This was my home for the weekend. Of course, I'd only be there for the few hours of sleep I was able to wrestle loose. Still, the rooms are very nice. My room was in the wing you can see on the right. Second row up and farther right than the picture shows. It's a good thing I wasn't there for the view as I'd have been disappointed.

Unless you like watching traffic on a busy highway there's not much attraction. The road you see is Highway 26, otherwise known as the Sunset Highway. It ferries a bunch of traffic between the suburbs and Portland. Once past the suburbs to the West, the road eventually ends up at the Oregon Coast. There's often snow in the coastal mountain pass during the Winter.

The reason I'm here this weekend is for instructor training. I'm a trainer for our program and so I get to teach other instructors as well as riding students. Makes for good variety. Once a new instructor has a year or two of experience we invite them back for what we call Step-up Training. Five or six of them at a time get the chance to student teach in a regularly scheduled class. During the class we have discussions about what's happening. This provides a good opportunity to fine tune things that might have drifted. Step-up is also a forum for a more advanced understanding of the range and classroom. Even though it's a long weekend, I love doing this kind of training.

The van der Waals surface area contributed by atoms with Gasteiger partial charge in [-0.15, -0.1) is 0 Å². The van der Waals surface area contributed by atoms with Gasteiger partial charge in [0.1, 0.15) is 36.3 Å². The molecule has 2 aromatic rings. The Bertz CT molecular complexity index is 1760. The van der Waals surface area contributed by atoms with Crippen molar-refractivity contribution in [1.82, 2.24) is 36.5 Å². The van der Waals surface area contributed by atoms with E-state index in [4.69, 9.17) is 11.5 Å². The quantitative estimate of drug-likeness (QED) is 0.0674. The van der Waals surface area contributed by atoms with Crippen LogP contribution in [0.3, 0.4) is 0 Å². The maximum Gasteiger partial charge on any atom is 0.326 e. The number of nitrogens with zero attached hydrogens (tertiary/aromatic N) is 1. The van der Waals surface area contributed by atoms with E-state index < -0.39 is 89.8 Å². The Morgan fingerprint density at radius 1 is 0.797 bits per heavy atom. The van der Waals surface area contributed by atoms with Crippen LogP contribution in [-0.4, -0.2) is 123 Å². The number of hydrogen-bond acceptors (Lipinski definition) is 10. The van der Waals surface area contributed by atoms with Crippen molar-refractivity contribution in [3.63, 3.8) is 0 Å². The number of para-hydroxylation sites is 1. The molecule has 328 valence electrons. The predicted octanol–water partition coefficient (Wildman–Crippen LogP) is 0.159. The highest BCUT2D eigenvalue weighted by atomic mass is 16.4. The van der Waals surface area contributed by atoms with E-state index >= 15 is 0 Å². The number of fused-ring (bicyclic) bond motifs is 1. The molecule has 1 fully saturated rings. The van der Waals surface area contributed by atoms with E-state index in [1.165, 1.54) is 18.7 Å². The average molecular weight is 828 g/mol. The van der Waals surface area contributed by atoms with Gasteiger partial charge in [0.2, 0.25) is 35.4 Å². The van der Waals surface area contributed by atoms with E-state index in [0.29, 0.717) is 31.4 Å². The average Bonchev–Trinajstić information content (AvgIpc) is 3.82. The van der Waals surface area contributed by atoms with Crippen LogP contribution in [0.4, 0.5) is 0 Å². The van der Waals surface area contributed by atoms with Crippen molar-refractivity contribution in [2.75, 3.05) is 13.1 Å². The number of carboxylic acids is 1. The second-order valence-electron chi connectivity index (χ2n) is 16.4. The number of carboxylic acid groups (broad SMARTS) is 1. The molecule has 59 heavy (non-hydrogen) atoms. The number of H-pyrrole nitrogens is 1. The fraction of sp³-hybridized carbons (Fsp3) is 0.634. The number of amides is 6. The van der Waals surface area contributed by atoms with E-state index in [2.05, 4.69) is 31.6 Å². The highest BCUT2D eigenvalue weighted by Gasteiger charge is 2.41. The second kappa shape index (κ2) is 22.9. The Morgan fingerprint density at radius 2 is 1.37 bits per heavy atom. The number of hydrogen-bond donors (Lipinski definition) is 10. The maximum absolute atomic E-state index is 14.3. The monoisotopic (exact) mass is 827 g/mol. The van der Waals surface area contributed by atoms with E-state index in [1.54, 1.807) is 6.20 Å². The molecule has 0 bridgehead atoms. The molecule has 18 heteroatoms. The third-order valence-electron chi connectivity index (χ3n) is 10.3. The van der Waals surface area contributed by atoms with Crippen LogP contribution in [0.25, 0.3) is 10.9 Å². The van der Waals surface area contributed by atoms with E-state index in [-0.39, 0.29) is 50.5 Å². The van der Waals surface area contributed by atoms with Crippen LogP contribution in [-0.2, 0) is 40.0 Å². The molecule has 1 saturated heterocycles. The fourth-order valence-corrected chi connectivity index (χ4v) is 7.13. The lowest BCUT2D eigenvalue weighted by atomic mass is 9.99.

Weirdly enough, Ray and I were the only ones to ride. There was an instructor from Central Oregon present. I understand why he didn't ride. That would have meant riding his Harley across a mountain pass nearly 5,000 feet in elevation. Since most of that's been closed off and on in the past couple of weeks for snow, I'll let him off the hook. Other than that, Ray and I live the farthest away. Maybe it's something to do with the fact that we both have Honda ST's?

Here's a picture of the faithful STeeds in the morning sunshine. Yes, we actually had a little sun on Saturday morning. The ride up on Friday afternoon had been in the rain. We got a little wet on Sunday, as well. Ray and I rode home together but took divergent paths on the way up. I opted for the Interstate. Ray, however, swore the Interstate was too boring and took to the back roads. Remember that Portland is a huge city. Folks come and go from all over to work here. At a small town called Forest Grove Ray encountered the big traffic snarl. His ride was three hours, mine was an hour and half. Correct me if I'm wrong but sitting in stop and go traffic for an extra hour seems boring to me!

Since this is mostly a blog about riding to work, I won't go into a lot of detail about the training. Suffice it to say we're committed to serving the needs of Oregon's riders to the best of our ability. Whether they ride to work or for recreation, we try to give them what they need.